Solidarity calls on readers to vote Labour in the local elections on 2 May, which cover one-third of the seats in almost all the metropolitan authorities in England (big cities outside London).
They cover almost all the “unitary authorities” (those which combine “county” and “district” powers): in some of those all seats are contested, in some only a third. Any they cover many district councils, and six mayoral elections.
The 8,804 seats involved were last contested in 2015, on the same day as the general election which the Tories won, and the Tories currently hold 5,521 of them.
Heavy losses for the Tories are almost certain whatever the merits or failings of Labour’s campaigns.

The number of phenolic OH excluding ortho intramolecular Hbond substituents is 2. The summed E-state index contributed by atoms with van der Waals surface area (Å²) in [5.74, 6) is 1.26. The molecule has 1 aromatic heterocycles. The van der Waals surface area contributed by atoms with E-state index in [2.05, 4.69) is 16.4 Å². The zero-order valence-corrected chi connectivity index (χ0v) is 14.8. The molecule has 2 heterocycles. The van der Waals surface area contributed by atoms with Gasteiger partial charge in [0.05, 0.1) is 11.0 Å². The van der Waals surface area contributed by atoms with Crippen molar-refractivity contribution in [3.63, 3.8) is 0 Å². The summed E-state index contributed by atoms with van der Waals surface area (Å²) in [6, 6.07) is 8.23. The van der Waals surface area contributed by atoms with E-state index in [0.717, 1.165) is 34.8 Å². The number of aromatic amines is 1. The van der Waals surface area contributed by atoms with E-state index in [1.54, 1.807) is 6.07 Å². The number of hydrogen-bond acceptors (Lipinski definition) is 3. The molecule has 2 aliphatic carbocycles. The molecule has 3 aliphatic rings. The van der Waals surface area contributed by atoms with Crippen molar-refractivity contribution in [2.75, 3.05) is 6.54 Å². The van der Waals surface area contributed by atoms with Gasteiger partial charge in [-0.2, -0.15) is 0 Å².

Our reports, though, is that Labour campaigns have been weak. Labour councils have been administering cuts, and make clear that they will continue to do so.
The last Labour political broadcast before the polls is smoothly made but only gives an exposition of the traditional “Keynesian” argument that public payments to the worse-off will improve profits and output more than payments to the rich.
It says nothing about what Labour councils will do.